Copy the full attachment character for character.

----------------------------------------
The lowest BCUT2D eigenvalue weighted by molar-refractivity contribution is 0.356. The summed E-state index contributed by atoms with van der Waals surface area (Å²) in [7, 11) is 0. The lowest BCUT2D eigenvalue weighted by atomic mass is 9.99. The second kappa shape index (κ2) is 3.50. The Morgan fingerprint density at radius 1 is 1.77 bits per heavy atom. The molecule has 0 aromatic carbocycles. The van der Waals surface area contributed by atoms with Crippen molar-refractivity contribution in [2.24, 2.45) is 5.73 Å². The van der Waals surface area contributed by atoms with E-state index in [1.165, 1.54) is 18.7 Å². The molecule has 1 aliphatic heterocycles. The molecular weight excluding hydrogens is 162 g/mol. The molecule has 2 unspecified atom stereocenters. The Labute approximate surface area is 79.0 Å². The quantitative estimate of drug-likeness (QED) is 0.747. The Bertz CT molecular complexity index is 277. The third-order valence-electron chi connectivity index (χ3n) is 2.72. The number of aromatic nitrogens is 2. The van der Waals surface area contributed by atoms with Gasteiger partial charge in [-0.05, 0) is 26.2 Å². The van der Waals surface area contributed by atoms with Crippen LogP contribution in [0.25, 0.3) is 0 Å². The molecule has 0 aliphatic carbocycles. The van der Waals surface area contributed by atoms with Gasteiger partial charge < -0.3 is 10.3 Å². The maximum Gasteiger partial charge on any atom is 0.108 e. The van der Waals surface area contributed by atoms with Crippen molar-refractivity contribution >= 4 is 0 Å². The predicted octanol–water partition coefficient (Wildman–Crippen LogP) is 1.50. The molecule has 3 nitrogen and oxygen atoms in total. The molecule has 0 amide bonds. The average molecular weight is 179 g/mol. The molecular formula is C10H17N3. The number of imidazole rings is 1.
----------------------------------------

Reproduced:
The lowest BCUT2D eigenvalue weighted by molar-refractivity contribution is 0.356. The summed E-state index contributed by atoms with van der Waals surface area (Å²) in [7, 11) is 0. The lowest BCUT2D eigenvalue weighted by atomic mass is 9.99. The second kappa shape index (κ2) is 3.50. The Morgan fingerprint density at radius 1 is 1.77 bits per heavy atom. The molecule has 0 aromatic carbocycles. The van der Waals surface area contributed by atoms with Crippen molar-refractivity contribution in [2.24, 2.45) is 5.73 Å². The van der Waals surface area contributed by atoms with E-state index in [1.165, 1.54) is 18.7 Å². The molecule has 1 aliphatic heterocycles. The molecular weight excluding hydrogens is 162 g/mol. The molecule has 2 unspecified atom stereocenters. The Labute approximate surface area is 79.0 Å². The quantitative estimate of drug-likeness (QED) is 0.747. The Bertz CT molecular complexity index is 277. The third-order valence-electron chi connectivity index (χ3n) is 2.72. The number of aromatic nitrogens is 2. The van der Waals surface area contributed by atoms with Gasteiger partial charge in [-0.05, 0) is 26.2 Å². The van der Waals surface area contributed by atoms with Crippen LogP contribution in [0.25, 0.3) is 0 Å². The molecule has 0 aliphatic carbocycles. The van der Waals surface area contributed by atoms with Gasteiger partial charge < -0.3 is 10.3 Å². The maximum Gasteiger partial charge on any atom is 0.108 e. The van der Waals surface area contributed by atoms with Crippen molar-refractivity contribution >= 4 is 0 Å². The predicted octanol–water partition coefficient (Wildman–Crippen LogP) is 1.50. The molecule has 3 nitrogen and oxygen atoms in total. The molecule has 0 amide bonds. The average molecular weight is 179 g/mol. The molecular formula is C10H17N3. The number of imidazole rings is 1.